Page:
Social Security Disability Administrative Law Judge
Once you have filed the Request for Hearing, an Administrative Law Judge (ALJ) will be assigned to your disability claim, and you will be notified of the date and time of your hearing.
The ALJ will review your file and your claim may require witnesses to testify at the hearing. One type of witness is called a Vocational Expert (VE), who will try to find any possible type of work that a hypothetical person with your disabilities could perform.
This is why medical records, forms, and narratives from your doctor are so important as evidence. If your doctor believes you cannot perform certain common tasks that are crucial in the world of employment and indicates as much in writing, the Vocational Expert will have difficulty finding a suitable job for you to perform. For instance, if you have back problems and your doctor asserts that you cannot sit or stand for longer than 15 minutes at a time, or must lay down for 30 minutes every two hours, the Vocational Expert will have difficulty finding a type of employment that will allow for these restrictions and your claim will likely be approved. If you have back problems and cannot get the necessary medical records or your doctor is not supportive, there will not be sufficient evidence to prove that you cannot work.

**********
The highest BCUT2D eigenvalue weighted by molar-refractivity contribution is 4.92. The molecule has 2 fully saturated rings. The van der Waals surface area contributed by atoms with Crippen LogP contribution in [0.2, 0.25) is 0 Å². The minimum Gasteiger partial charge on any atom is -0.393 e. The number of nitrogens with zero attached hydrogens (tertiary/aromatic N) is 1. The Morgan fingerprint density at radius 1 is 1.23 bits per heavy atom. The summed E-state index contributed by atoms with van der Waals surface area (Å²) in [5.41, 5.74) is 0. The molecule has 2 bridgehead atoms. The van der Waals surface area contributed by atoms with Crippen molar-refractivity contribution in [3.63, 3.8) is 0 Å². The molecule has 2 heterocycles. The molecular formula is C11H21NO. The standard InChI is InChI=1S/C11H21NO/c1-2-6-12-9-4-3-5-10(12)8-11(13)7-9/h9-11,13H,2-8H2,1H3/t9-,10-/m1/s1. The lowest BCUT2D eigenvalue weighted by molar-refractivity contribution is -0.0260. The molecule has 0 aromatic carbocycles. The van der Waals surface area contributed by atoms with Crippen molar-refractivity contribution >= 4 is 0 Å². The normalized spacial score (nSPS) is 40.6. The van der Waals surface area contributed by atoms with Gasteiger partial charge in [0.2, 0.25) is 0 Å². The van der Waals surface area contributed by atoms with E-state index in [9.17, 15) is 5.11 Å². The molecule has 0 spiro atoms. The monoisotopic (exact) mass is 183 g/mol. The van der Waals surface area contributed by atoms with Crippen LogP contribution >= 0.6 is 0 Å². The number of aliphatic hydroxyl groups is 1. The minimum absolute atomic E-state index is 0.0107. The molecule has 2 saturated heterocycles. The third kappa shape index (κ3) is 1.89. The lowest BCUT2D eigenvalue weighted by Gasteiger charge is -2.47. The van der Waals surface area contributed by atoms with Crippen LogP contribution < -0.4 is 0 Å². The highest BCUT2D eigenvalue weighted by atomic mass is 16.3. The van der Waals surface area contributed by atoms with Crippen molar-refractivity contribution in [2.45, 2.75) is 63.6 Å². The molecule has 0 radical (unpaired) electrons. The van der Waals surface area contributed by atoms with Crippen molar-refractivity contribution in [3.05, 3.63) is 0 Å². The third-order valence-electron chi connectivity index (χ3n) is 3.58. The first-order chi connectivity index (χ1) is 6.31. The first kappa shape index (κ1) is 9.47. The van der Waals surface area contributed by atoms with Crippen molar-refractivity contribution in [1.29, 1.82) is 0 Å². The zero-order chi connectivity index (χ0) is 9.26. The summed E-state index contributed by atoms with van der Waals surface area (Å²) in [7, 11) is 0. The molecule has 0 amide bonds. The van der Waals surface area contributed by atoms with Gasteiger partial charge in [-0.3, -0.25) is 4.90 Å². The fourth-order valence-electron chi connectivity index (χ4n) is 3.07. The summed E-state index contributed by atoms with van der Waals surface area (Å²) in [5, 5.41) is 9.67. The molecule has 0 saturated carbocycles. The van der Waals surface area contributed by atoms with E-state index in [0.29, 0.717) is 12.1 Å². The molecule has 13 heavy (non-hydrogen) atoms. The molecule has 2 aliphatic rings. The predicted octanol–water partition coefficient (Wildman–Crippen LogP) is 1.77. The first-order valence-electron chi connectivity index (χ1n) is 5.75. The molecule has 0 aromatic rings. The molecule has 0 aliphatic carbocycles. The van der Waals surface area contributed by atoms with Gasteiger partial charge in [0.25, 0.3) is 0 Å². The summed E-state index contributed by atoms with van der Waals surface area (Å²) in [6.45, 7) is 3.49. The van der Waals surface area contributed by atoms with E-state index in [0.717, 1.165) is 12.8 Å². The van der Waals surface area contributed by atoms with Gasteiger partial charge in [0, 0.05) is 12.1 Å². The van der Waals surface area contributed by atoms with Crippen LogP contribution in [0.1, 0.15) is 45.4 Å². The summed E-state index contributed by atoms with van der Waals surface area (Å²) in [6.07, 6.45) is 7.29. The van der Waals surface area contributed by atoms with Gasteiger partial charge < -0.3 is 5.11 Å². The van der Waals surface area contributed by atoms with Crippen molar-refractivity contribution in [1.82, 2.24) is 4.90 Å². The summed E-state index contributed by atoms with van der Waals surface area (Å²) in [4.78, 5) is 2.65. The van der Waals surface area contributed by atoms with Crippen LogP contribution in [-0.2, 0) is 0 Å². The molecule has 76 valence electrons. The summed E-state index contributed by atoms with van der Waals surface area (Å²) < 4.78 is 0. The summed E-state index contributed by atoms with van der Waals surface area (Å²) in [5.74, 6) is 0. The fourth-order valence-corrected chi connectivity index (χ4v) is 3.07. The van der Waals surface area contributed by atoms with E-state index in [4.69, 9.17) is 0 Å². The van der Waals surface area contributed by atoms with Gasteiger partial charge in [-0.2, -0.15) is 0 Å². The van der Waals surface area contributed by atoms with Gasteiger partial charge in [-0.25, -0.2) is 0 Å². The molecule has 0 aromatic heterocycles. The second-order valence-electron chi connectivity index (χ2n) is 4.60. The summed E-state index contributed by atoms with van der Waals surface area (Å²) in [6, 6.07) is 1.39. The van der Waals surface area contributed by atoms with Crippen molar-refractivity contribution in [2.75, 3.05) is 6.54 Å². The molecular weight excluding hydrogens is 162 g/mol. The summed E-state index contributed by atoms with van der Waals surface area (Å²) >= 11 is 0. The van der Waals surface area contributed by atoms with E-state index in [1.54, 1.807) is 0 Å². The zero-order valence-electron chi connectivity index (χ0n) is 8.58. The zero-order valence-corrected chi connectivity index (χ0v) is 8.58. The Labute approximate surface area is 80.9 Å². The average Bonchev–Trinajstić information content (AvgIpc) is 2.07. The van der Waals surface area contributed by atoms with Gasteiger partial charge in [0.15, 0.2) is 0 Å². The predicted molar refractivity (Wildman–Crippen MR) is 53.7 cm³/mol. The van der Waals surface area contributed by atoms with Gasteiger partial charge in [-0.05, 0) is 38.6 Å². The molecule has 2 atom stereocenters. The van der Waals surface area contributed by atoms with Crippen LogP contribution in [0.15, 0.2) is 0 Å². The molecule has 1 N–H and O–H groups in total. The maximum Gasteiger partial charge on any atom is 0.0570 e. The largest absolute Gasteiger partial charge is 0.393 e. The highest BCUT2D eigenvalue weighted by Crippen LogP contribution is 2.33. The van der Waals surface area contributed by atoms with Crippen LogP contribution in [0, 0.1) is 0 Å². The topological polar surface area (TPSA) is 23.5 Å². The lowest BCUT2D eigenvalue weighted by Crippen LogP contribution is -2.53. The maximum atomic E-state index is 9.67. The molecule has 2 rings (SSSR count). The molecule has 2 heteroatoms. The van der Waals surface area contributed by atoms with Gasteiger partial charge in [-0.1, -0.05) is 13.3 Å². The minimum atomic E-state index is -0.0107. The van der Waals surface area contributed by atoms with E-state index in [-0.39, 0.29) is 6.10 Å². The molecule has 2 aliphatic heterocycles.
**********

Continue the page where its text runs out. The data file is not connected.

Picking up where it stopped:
Another type of witness is a Medical Expert, usually an M.D., who gives an opinion regarding your disability based upon your medical records. Again, it is important to have supportive medical evidence to increase your chances of being approved.
At the hearing, the judge will ask you questions and go through your file (called the List of Exhibits). He or she will also ask for testimony and will clarify certain points of your case. If you have a disability attorney, he or she may cross-examine witnesses to further clarify and correct any misunderstandings. A hearing is usually relatively short and informal.
The ALJ will then take the file back to the office and make a decision, which you will receive in the mail. In some cases, more evidence may be required before he can make a decision, in which case you will be notified. Depending on the ALJ, it may take weeks to months to receive your decision.
If your case is denied, your next appeal will be to the Appeals Council. In some cases, the file is sent back to the ALJ (“Remanded”) for further examination and another decision will be required. For more information, check with your disability attorney or Social Security.
Author – Brad Myler